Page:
I'm the guest of honor this weekend at Fencon in Dallas, which is just getting started. One of the exhibitors is Cthulhu Wars, the Lovecraftian boardgame that raised over $1.4M on Kickstarter (they were looking for $40K). They've brought along the prototype for the game, and the tokens are amazing. They were kind enough to let me photograph them, and I've uploaded the hi-rezes to my Flickr; there's a gallery of some of the best after the jump.
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Robot Turtles is "a board game you play with your favorite 3 to 8-year-old that sneakily teaches programming fundamentals." Created by entrepreneur Dan Shapiro and inspired by classic kids' programming language Logo, the board game lets kids ages 3-8 write programs with colorful playing cards. The game is brilliantly simple: kids play a row of action cards to control their turtle on the board, as moved by the adult game master.
Dan designed the game for his 4-year-old boy/girl twins, because "people who can program are going to be writing the future, and everybody else is going to be reading it." With 10,000 backers, Robot Turtles is nearly the most-backed board game on Kickstarter. It's available until Sept 27 for $29 and is scheduled to ship in time for Christmas.
Dan's a good friend of mine (I'm Robot Turtles' first backer), and we spent months discussing the strategy behind both Robot Turtles and my recent Kickstarter. If you're interested in some of the lessons Dan and I learned, he's got a great post up on the subject.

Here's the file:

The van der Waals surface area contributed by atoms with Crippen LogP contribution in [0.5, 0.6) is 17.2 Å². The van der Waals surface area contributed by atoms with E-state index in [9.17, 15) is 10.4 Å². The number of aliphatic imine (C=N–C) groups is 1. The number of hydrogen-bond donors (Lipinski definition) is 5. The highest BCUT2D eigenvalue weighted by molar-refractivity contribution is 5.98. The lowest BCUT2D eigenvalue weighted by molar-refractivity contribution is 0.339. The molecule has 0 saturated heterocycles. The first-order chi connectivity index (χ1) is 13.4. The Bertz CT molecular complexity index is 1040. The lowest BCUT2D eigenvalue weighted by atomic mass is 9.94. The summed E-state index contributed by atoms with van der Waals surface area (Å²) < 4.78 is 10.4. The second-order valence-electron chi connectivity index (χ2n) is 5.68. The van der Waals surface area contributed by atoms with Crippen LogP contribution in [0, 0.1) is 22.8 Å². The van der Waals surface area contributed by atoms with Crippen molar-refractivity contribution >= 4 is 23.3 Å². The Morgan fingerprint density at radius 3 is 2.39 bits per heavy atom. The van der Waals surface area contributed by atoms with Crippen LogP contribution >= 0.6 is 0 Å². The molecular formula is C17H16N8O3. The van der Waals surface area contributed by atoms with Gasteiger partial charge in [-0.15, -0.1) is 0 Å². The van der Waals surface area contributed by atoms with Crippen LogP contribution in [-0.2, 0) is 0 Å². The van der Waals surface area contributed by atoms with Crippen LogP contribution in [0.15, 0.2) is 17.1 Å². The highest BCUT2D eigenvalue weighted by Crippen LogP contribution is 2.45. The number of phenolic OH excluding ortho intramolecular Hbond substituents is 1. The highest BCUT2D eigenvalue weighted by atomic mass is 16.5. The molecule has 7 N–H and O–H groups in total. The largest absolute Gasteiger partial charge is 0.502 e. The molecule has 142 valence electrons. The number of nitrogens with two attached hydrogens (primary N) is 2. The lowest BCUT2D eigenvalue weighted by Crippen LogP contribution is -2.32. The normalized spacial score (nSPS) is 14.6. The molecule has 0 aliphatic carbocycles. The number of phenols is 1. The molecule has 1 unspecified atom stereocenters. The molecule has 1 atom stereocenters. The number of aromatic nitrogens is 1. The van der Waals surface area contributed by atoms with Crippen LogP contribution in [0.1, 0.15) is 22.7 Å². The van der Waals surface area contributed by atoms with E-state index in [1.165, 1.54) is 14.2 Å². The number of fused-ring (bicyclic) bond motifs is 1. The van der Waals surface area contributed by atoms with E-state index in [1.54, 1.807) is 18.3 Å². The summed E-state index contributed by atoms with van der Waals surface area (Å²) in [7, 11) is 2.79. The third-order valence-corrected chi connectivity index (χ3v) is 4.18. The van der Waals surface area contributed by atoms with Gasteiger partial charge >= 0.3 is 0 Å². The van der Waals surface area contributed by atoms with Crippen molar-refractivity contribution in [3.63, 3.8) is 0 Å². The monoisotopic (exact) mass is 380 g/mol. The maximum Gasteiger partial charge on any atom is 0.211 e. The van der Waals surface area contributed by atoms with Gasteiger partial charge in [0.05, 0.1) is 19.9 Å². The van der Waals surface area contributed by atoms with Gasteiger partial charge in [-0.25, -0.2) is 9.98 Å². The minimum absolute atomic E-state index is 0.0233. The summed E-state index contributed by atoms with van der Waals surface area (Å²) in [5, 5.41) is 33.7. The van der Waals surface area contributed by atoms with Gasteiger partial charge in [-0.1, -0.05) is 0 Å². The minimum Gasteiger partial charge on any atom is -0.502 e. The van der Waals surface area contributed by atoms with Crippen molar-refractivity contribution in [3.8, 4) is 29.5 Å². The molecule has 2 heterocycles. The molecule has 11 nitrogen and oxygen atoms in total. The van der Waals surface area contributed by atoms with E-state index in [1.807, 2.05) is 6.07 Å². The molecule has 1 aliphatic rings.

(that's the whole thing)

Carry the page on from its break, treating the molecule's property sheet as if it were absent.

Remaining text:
Charley Miller is a game designer and producer based in New York City.
Avi Solomon: Tell us a bit about yourself.
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My daughter, Poesy, is coming up on four years old and she's starting to enjoy rolling dice and counting the pips, so we figured it was time to start thinking about board games. My wife, being the games professional in the family, asked on Twitter for recommendations and did a monster roundup of what all the game-type people in her social circle recommend. I'm dubious about some of these choices (if my kid falls in love with Monopoly or Candyland or Snakes and Ladders and demands that I play them with her at great length, there will be trouble), but others look like good fun for grownups and little people. We recently went for a weekend away with a bunch of friends from the games industry and were overawed by the sheer volume of killer board-games that filled the rental house. I'm really looking forward to Poesy being old enough to play Elefanten Parade, and (especially) Waldschattenspiel, an absolutely beautiful and extremely fun game for one adult and two or more kids.
Do you have a board game that your little kids love to play and that you find enjoyable too?
Boardgames for kids: roundup